When he says, “I’m good.”

How are you.

I feel a massive weight of air and sadness when I ask him this. He always smiles warmly, and says, “Good, good.” It’s the polite thing to say.

I really like him. He’s a very gentle person. There are people who exude warmth simply with their presence. I’d say he was one of them. He keeps his head down, works hard, doesn’t talk much. He has a very kind smile.

His 26 year old daughter passed away of cancer this past spring/summer. It was hard to find a moment to say something.   More times than not, when we passed each other, the time was not quite right, and never private.

Mid summer, I did find that moment. I stopped him outside. I think I said, I’ve been wanting to find a moment for so long. I’m so sorry.

He was startled. Probably didn’t know that I had heard. And then he gave a smile and began talking about her. Pulled out his phone and started looking for something. And then he hesitated, turned to me, and asked, do you want to see? And I said, of course. He turned back to his phone and pulled up a photo of three young adults. His children. Two boys, and the girl between them- the middle child. He was so proud of her. I said she was beautiful, because she really was. And he said she was a web designer. Said she was so good to them. And then his body started to shake, and he went back inside.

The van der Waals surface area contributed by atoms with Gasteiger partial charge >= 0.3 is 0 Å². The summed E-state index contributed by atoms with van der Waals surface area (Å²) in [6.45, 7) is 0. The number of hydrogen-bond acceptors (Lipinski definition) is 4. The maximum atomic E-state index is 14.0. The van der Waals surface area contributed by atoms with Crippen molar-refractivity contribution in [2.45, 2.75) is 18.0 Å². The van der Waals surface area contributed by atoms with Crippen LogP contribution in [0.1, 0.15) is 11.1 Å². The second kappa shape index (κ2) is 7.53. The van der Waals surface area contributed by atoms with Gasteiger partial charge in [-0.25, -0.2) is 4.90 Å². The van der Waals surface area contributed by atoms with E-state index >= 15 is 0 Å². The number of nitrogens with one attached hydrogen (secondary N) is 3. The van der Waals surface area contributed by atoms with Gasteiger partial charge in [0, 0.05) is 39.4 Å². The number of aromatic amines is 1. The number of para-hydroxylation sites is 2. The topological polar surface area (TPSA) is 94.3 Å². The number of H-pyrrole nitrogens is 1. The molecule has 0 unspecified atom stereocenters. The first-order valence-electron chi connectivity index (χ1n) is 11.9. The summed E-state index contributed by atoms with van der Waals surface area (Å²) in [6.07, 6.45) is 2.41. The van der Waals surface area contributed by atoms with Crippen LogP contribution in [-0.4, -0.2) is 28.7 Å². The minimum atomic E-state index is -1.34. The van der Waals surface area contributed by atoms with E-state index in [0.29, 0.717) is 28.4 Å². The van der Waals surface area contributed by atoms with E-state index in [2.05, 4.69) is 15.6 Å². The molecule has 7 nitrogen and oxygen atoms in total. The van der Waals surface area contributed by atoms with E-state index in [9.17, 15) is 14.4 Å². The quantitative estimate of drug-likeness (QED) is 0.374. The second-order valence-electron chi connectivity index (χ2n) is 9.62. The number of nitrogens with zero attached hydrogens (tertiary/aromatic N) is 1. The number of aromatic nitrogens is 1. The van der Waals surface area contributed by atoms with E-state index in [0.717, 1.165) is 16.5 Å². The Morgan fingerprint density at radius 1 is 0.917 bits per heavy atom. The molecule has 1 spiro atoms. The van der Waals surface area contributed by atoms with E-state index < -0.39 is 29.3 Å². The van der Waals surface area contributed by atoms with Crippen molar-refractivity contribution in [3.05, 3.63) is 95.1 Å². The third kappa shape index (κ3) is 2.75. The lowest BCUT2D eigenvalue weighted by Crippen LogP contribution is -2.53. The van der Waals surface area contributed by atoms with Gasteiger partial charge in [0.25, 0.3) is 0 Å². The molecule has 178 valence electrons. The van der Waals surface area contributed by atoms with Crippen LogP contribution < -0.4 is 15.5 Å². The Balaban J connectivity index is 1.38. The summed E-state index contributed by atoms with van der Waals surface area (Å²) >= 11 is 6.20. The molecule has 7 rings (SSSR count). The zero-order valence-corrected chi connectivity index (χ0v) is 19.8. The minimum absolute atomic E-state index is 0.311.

A while later, in the same afternoon, we came across each other again outside. We stopped. He said thank you. That he was so grateful for the people here that were so good to him. He started to shake again and I hugged him hard. I didn’t know what to do. I asked him if there was anything I could do for him. Did he need any water. (Why in the world did I ask that? I just couldn’t think of anything else.) He said no, and afterwards, he said in his broken capacity at English, “Right now, you are my daughter.” And I understood.

“I hope no one has to go through what I did. Every night when I go home, it’s like I die 100 times.”
He turned towards his car, put up his arm, placed his head against it, and cried. I squeezed his arm briefly, and stayed put for a moment, saying – please let me know if I can do anything for you. And then I left, to give him his privacy.

I don’t think I will ever forget that moment. Grief etches hard in the mind. And the way he collapsed against his car –

Every time I ask him, how are you, this scene replays before me. When he says, “good, good”, I know it’s not. How can it be.


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